Can Speculation Fuel a Defense Obligation Under the Insurance Policy? The Montana Supreme Court Says That it Cannot.

On Behalf of | Sep 9, 2016 | Insurance Law

Recently the Montana Supreme Court held that a duty to defend cannot be based on pure speculation regarding unpleaded claims. In Fire Ins. Exchange v. Weitzel, 2016 MT 113, 371 P.3d 457 (Mont. 2016), the elder abuse complaint framed 19 causes of action all of which sought economic damages only. The trial court found that while the complaint contained no cause of action for false imprisonment, facts within the complaint supported such a claim including an allegation that the insured had changed the locks on the plaintiff’s house and told the plaintiff, an elderly individual, that he could not open the doors “for anyone.” As a result, the trial court found that the Estate potentially sought damages for false imprisonment even though there was no specific cause of action alleging false imprisonment by name. The Montana Supreme Court reverse, however. The High Court found that although a complaint does not expressly have to allege a covered cause of action in order to trigger a defense obligation, the complaint must at least contain facts that would support a covered claim. While the complaint in question contained multiple causes of action, all of the causes of action sounded in economic loss. There were no factual allegations that the insured had restrained the elderly person against his will or in any type of unlawful manner. Even the allegation that the locks had been changed and the elder victim had been told not to open the door for anyone did not suggest, according to the Court, that the insured had prevented the elder person from voluntarily leaving his home. The High Court refused the elder victim’s invitation to consider hypothetical facts in determining whether a duty to defend existed. In doing so, the Court found that an insurer’s duty to defend could not be triggered by speculating about extrinsic facts and unpled claims regarding potential liability.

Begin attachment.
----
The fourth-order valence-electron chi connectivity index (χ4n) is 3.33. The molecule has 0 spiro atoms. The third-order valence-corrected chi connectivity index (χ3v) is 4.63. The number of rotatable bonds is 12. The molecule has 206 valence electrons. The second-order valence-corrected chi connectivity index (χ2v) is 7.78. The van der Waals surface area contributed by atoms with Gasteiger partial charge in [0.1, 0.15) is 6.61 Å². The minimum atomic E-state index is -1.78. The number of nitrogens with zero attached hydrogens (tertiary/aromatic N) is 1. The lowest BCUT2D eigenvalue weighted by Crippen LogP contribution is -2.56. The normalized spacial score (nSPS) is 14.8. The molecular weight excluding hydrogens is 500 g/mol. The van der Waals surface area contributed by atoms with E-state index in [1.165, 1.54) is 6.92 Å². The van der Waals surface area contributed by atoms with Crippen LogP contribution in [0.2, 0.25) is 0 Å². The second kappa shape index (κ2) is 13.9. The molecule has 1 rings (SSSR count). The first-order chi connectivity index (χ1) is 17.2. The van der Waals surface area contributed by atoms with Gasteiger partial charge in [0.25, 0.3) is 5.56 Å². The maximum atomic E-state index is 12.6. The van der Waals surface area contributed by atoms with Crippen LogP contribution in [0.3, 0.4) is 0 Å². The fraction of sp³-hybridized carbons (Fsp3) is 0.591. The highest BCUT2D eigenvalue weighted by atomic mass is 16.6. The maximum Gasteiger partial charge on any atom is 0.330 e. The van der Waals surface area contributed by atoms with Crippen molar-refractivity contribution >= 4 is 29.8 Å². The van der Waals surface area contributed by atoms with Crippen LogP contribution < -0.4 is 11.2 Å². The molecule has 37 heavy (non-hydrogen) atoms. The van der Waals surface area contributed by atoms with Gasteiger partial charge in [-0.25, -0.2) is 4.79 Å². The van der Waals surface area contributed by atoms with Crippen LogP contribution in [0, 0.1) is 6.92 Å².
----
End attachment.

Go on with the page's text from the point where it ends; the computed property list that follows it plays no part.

Steven Plitt is an accomplished author and expert witness, and has been a licensed attorney for 33 years. During his career, he has reviewed and analyzed more than 6,000 claim files from 100 different insurance companies. Based in Phoenix, Arizona, he serves as counselor and expert for insurance coverage and bad faith claims nationwide. For more information or to set up an appointment, please visit his website at